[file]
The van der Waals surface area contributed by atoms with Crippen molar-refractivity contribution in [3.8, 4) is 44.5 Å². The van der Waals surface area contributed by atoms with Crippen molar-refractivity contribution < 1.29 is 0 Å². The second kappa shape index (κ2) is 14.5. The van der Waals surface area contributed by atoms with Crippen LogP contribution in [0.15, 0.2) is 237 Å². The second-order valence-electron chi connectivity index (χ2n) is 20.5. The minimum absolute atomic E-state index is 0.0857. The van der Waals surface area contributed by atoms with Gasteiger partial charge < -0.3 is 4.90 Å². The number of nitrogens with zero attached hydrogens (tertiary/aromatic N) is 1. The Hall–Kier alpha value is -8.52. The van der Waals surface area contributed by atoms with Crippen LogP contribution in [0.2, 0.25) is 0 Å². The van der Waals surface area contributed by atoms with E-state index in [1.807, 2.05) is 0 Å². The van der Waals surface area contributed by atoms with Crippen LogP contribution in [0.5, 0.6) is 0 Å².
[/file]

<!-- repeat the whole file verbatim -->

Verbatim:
The van der Waals surface area contributed by atoms with Crippen molar-refractivity contribution in [3.8, 4) is 44.5 Å². The van der Waals surface area contributed by atoms with Crippen molar-refractivity contribution < 1.29 is 0 Å². The second kappa shape index (κ2) is 14.5. The van der Waals surface area contributed by atoms with Crippen LogP contribution in [0.15, 0.2) is 237 Å². The second-order valence-electron chi connectivity index (χ2n) is 20.5. The minimum absolute atomic E-state index is 0.0857. The van der Waals surface area contributed by atoms with Gasteiger partial charge < -0.3 is 4.90 Å². The number of nitrogens with zero attached hydrogens (tertiary/aromatic N) is 1. The Hall–Kier alpha value is -8.52. The van der Waals surface area contributed by atoms with Crippen LogP contribution in [0.2, 0.25) is 0 Å². The van der Waals surface area contributed by atoms with E-state index in [1.807, 2.05) is 0 Å². The van der Waals surface area contributed by atoms with Crippen LogP contribution in [0.5, 0.6) is 0 Å².